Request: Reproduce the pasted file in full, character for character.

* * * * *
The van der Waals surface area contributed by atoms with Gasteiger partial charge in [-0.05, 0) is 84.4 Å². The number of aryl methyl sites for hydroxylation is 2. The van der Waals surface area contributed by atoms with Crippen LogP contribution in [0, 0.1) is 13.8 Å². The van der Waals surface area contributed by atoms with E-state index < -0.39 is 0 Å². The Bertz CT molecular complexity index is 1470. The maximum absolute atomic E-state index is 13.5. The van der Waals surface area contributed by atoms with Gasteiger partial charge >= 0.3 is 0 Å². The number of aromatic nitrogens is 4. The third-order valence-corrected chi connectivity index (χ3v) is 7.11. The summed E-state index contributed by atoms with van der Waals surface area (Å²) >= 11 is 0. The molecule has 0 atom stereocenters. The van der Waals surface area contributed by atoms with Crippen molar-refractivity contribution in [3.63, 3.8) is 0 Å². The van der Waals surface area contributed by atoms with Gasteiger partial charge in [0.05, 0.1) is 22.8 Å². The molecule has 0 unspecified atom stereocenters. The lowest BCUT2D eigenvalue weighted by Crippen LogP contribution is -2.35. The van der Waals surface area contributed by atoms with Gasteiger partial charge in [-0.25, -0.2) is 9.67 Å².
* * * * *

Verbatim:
The van der Waals surface area contributed by atoms with Gasteiger partial charge in [-0.05, 0) is 84.4 Å². The number of aryl methyl sites for hydroxylation is 2. The van der Waals surface area contributed by atoms with Crippen LogP contribution in [0, 0.1) is 13.8 Å². The van der Waals surface area contributed by atoms with E-state index < -0.39 is 0 Å². The Bertz CT molecular complexity index is 1470. The maximum absolute atomic E-state index is 13.5. The van der Waals surface area contributed by atoms with Gasteiger partial charge >= 0.3 is 0 Å². The number of aromatic nitrogens is 4. The third-order valence-corrected chi connectivity index (χ3v) is 7.11. The summed E-state index contributed by atoms with van der Waals surface area (Å²) >= 11 is 0. The molecule has 0 atom stereocenters. The van der Waals surface area contributed by atoms with Crippen molar-refractivity contribution in [3.63, 3.8) is 0 Å². The van der Waals surface area contributed by atoms with Gasteiger partial charge in [0.05, 0.1) is 22.8 Å². The molecule has 0 unspecified atom stereocenters. The lowest BCUT2D eigenvalue weighted by Crippen LogP contribution is -2.35. The van der Waals surface area contributed by atoms with Gasteiger partial charge in [-0.25, -0.2) is 9.67 Å².